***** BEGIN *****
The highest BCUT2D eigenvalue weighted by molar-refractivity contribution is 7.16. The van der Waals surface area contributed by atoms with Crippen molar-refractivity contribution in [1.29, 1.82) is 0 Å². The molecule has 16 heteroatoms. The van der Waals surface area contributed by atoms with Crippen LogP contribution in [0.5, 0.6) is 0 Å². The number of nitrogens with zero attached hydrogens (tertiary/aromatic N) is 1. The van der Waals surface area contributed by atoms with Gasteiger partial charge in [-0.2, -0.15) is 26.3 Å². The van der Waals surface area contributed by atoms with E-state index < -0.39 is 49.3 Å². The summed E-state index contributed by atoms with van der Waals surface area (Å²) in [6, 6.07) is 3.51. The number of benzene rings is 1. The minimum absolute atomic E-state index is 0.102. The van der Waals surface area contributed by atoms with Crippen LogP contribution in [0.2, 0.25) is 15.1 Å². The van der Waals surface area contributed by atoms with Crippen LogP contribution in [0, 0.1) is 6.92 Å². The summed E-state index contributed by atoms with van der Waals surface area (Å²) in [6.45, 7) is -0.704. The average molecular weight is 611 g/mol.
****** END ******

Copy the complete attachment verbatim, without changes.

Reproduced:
The highest BCUT2D eigenvalue weighted by molar-refractivity contribution is 7.16. The van der Waals surface area contributed by atoms with Crippen molar-refractivity contribution in [1.29, 1.82) is 0 Å². The molecule has 16 heteroatoms. The van der Waals surface area contributed by atoms with Crippen LogP contribution in [0.5, 0.6) is 0 Å². The number of nitrogens with zero attached hydrogens (tertiary/aromatic N) is 1. The van der Waals surface area contributed by atoms with Gasteiger partial charge in [-0.2, -0.15) is 26.3 Å². The van der Waals surface area contributed by atoms with E-state index < -0.39 is 49.3 Å². The summed E-state index contributed by atoms with van der Waals surface area (Å²) in [6, 6.07) is 3.51. The number of benzene rings is 1. The minimum absolute atomic E-state index is 0.102. The van der Waals surface area contributed by atoms with Crippen LogP contribution in [0.2, 0.25) is 15.1 Å². The van der Waals surface area contributed by atoms with Crippen LogP contribution in [0, 0.1) is 6.92 Å². The summed E-state index contributed by atoms with van der Waals surface area (Å²) in [6.45, 7) is -0.704. The average molecular weight is 611 g/mol.